3. Adding fallback language to new contracts denominated in LIBOR to allow for a smooth transition once a replacement rate has been selected.
  4. Selecting a replacement rate and determining appropriate changes to credit spreads. While the Secured Overnight Financing Rate (SOFR) has been designated as the recommended alternative to LIBOR by the Alternative Reference Rates Committee,4 each institution should evaluate what alternative rate(s) would best fit their business and their borrowers. It is important to understand several differences between LIBOR and SOFR and other alternative reference rates in order to make an informed decision and minimize negative impacts on profitability, net interest margin, and interest rate sensitivity.   
  5. Ceasing entering into new LIBOR-based contracts.
  6. Programming changes into models and systems to support the change.
  7. Modifying existing contracts and managing the customer experience.
  8. Assessing the accounting, tax, and financial reporting implications of the transition.

The multiphase process to transition away from LIBOR will involve different stakeholders across each bank. The necessary steps require time and thoughtful deliberations to minimize risk to customer satisfaction, net interest margin, and interest rate sensitivity, among other considerations. Institutions should continue working their plans (or establish one if they haven’t already!) to get themselves well-positioned for the end of LIBOR in its current form at the end of 2021.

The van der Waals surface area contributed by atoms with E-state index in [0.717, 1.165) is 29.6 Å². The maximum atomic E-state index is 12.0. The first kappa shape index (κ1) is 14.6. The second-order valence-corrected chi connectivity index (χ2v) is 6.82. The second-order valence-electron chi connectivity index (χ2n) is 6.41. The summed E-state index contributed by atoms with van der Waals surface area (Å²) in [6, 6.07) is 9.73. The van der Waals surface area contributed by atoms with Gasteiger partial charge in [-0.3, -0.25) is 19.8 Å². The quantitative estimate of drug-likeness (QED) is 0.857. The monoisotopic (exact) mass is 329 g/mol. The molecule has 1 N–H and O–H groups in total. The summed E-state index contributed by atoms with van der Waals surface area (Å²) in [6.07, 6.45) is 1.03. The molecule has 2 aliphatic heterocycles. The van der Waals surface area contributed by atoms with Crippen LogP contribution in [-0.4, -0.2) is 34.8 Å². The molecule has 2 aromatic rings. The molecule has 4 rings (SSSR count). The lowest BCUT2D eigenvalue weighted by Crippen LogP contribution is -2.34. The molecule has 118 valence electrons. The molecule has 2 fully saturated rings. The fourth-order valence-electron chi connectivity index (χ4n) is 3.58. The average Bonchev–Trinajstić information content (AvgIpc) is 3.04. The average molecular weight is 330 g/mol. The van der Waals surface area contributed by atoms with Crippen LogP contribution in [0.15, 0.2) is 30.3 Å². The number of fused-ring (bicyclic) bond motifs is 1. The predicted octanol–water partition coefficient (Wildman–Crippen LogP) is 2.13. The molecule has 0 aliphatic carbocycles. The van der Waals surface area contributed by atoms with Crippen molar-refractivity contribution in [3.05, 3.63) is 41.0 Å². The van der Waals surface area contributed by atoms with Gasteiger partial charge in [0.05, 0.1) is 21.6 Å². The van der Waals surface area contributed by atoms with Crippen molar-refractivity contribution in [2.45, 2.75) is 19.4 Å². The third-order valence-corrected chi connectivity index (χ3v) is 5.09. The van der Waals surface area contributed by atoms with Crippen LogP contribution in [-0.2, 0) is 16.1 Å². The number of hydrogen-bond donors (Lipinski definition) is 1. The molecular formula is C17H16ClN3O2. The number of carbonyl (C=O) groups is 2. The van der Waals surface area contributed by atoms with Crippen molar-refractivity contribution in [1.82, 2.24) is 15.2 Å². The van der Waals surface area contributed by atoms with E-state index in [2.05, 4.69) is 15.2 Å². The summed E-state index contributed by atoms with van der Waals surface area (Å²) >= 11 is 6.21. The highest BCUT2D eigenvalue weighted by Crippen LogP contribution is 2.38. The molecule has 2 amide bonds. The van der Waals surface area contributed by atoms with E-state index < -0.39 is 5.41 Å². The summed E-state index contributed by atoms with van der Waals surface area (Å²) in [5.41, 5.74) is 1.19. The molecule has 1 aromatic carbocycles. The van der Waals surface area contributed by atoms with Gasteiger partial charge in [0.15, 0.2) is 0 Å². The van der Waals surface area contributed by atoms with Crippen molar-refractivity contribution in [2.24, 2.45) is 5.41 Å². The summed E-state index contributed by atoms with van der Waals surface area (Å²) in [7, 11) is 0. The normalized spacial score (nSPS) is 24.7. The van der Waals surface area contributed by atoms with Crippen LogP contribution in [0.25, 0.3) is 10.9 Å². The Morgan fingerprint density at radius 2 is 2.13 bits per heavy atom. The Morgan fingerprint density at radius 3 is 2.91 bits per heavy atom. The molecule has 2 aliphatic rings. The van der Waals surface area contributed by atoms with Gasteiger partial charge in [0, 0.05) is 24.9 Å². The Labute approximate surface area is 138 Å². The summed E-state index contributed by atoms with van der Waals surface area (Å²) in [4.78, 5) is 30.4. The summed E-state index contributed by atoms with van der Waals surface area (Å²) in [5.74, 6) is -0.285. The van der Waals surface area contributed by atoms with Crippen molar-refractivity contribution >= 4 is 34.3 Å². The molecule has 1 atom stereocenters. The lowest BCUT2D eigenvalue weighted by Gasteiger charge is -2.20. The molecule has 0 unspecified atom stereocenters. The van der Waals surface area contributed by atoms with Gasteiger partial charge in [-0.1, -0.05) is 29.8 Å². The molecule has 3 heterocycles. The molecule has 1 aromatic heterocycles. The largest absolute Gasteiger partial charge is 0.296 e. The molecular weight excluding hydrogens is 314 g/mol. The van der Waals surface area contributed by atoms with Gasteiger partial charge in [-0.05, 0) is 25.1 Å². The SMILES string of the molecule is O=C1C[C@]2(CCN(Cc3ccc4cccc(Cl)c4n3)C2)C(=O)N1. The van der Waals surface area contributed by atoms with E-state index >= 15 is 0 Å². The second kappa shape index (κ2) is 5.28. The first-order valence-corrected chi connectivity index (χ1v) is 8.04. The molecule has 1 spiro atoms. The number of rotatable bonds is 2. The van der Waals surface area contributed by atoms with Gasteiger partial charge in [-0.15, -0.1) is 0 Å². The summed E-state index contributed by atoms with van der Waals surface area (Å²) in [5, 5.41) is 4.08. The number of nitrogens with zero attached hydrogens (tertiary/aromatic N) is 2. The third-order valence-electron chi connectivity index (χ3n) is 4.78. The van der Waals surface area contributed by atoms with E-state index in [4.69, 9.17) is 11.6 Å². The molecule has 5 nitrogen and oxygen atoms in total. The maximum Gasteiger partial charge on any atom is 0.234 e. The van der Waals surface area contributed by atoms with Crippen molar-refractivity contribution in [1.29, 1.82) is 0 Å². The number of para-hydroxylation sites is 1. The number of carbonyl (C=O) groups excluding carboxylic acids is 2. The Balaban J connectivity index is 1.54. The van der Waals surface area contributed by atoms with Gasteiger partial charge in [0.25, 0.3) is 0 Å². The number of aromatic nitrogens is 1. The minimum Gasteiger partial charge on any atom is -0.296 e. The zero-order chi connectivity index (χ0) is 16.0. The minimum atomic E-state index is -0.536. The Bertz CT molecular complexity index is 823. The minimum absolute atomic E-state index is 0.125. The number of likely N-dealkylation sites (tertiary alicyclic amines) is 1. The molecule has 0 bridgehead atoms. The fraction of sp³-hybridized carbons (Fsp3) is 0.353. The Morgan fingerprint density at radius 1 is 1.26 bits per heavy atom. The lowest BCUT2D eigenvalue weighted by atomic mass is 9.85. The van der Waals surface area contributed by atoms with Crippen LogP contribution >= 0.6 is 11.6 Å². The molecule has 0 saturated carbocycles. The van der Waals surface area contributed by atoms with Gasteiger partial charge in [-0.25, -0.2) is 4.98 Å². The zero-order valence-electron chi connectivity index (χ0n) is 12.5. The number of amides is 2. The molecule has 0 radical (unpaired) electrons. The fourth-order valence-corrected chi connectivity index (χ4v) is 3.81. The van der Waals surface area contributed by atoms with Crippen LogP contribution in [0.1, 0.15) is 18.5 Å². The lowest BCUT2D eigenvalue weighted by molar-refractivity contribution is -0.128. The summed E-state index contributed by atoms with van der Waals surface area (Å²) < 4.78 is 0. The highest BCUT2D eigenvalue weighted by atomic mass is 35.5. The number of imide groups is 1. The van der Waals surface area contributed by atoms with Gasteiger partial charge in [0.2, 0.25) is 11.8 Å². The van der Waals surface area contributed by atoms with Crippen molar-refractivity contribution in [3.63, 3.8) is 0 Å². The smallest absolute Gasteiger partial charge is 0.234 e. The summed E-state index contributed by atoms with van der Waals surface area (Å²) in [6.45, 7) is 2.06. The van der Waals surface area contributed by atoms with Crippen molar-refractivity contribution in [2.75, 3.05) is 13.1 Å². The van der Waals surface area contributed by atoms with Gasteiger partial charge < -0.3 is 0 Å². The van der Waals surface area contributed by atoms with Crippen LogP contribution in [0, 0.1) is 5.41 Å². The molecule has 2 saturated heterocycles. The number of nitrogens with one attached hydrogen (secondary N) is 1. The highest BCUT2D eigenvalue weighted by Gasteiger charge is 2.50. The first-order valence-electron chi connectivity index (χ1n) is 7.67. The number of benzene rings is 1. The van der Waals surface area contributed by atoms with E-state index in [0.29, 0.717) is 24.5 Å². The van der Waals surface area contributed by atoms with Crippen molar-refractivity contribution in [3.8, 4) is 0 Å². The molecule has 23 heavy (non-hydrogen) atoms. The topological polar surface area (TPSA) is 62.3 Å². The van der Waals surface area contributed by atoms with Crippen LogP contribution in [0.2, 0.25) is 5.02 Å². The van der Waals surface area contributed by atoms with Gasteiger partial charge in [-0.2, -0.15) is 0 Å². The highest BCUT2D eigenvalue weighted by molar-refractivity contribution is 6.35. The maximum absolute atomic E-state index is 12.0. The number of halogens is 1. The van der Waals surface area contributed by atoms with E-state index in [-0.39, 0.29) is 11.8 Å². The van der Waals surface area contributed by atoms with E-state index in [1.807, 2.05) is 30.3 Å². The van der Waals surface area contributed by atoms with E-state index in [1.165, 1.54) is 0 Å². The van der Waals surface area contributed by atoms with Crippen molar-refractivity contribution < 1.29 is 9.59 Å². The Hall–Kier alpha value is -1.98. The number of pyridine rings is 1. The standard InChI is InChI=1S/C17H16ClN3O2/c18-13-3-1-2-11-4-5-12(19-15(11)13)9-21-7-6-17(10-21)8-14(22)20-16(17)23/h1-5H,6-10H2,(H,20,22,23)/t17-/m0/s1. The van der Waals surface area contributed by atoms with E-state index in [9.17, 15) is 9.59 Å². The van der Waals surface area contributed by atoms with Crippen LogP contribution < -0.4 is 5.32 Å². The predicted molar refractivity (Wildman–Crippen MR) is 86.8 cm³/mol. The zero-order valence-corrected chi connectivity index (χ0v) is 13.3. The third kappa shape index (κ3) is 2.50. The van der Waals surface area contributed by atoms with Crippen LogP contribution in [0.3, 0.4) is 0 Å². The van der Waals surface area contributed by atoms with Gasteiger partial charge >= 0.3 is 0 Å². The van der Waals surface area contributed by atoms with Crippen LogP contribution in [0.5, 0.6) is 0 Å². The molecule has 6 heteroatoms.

“Statement on LIBOR Transition,” Board of Governors of the Federal Reserve System, Federal Deposit Insurance Corp., and Office of the Comptroller of the Currency, Nov. 30, 2020,
2 Randal K. Quarles, “Introductory Remarks,” Board of Governors of the Federal Reserve System, July 19, 2018,
Andrew Bailey, “The Future of LIBOR,” Financial Conduct Authority, July 27, 2017,
4 Per the Federal Reserve Bank of New York, “the Alternative Reference Rates Committee (ARRC) is a group of private-market participants convened by the Federal Reserve Board and the New York Fed to help ensure a successful transition from U.S. dollar (USD) LIBOR to a more robust reference rate, its recommended alternative, the Secured Overnight Financing Rate (SOFR). The ARRC is comprised of a diverse set of private-sector entities that have an important presence in markets affected by USD LIBOR and a wide array of official-sector entities, including banking and financial sector regulators, as ex-officio members.”

On-demand webinar: Libor is going away. Are you prepared?
Prepare for the global phaseout of LIBOR as a benchmark interest rate.

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Mandi Simpson
Mandi Simpson
Partner, Accounting Advisory